Katy Perry Accused of Sexual Misconduct: Her History of Making Men Uncomfortable

The singer has a history of being kinda creepy.

Male model Josh Kloss took to Instagram today to accuse Katy Perry of sexual misconduct.

Kloss, who co-starred alongside Perry as her love interest in the "Teenage Dream" music video, detailed the allegations in a series of long-winded Instagram posts. "This one time I brought a friend who was dying to meet her," he wrote. "As I turned to introduce my friend, she pulled my Adidas sweats and underwear out as far as she could to show a couple of her guy friends and the crowd around us, my [genitals]."

Many women flocked to Kloss's Instagram to accuse the model of clout-chasing and of disenfranchising the women of #MeToo. It's true that he uses certain phrases within his posts that seem to diminish others' experiences with sexual harassment (he referred to himself as a "prostitute" and described how the "fear" stuck with him); but even so, this wouldn't be the first time Perry has been accused of inappropriate behavior.

In a 2018 episode of American Idol, Perry kissed 19-year-old contestant Benjamin Glaze without his consent after he mentioned that he'd never been kissed before. While Glaze didn't feel sexually harassed, he later reiterated to The New York Times that "would I have done it if she said, 'Would you kiss me?' No, I would have said no...I was uncomfortable immediately." She made another contestant equally uncomfortable when she chose to address his looks after he described caring for his sick mother. "You're so hot," she said. "Only hot guys are typically named Trevor." Before he began his audition, Perry also said, "If you're not going to Hollywood, maybe you can just come hang out with me after." Perry then made headlines for flirting with another 18-year-old contestant named Johnny Brenns. "If a 32-year-old cougar would eat it up," was among her inappropriate comments. Viewers were quick to call out the double standard of Perry's behavior.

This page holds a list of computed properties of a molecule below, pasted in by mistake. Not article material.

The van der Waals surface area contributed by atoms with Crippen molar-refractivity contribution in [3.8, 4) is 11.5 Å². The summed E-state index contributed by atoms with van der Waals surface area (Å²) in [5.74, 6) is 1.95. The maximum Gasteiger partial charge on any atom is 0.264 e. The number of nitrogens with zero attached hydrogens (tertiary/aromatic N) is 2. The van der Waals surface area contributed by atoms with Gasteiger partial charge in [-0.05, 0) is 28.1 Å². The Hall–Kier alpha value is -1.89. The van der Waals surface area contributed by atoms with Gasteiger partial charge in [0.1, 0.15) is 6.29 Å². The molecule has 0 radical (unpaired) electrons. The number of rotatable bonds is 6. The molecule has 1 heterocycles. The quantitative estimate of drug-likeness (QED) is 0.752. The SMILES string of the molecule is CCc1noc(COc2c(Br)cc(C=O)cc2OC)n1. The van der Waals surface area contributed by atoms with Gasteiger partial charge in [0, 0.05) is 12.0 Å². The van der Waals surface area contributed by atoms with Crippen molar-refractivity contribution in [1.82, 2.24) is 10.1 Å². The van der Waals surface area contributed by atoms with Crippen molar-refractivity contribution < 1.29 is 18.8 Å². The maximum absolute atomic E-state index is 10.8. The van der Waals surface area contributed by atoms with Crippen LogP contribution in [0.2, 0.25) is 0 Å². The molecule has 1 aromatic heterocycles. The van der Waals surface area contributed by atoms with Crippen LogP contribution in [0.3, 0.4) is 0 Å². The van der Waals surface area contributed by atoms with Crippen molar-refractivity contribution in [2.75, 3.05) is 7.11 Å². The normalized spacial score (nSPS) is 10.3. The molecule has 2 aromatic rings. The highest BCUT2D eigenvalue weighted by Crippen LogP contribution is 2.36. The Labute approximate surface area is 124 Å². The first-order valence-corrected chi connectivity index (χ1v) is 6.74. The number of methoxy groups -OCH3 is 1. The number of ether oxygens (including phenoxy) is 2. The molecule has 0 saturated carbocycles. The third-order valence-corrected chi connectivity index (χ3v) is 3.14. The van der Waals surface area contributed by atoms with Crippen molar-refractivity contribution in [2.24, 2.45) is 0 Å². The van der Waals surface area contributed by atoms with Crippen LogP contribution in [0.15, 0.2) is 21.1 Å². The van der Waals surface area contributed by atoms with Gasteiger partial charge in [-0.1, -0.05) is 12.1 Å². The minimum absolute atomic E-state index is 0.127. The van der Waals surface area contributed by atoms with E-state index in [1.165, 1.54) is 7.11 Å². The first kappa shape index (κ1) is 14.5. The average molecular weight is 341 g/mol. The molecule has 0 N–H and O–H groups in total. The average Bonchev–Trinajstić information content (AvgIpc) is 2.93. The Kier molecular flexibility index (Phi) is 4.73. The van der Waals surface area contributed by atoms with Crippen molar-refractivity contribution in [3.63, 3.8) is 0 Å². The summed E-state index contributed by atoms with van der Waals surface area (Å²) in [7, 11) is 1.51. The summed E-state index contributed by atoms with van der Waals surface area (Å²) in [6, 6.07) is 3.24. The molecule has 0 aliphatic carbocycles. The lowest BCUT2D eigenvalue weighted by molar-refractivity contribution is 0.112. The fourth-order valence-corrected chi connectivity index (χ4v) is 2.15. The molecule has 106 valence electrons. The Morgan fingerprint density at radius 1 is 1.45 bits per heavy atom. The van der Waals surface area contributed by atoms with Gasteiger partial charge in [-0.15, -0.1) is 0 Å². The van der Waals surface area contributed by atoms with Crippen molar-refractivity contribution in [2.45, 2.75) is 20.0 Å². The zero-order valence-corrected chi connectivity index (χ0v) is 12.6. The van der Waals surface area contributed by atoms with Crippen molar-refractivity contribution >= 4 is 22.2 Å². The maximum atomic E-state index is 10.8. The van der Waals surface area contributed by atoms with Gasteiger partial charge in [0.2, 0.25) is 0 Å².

Then there was the singer's incredibly awkward guest appearance on "Spill Your Guts or Fill Your Guts" with James Corden. The premise was that Corden and Perry would ask each other questions, and if one refused to answer, they would have to nibble on a selection of gross-out food, like bird saliva or cow tongue. Corden, for some reason, immediately went for Perry's jugular, asking her to judge the sexual prowess of her ex-lovers. "Rank Diplo, John Mayer and Orlando Bloom," he said. After ranking them, she added, "If you're listening to me, gentlemen, I love you...and maybe I just haven't had enough time to have sex with you, so maybe we can make up that time."

While no one's calling Perry a sexual predator and Kloss very well could be clout-chasing, to dismiss the singer's strange and inappropriate behavior would be against the values of #MeToo. For now, the double standards of the movement exist in our periphery, but, as time goes on, the significance of abusing power will inevitably take center stage over gender. After all, both women and men can be abusers as well as victims, but that has historically shown to be a complicated conversation that we're not ready for.

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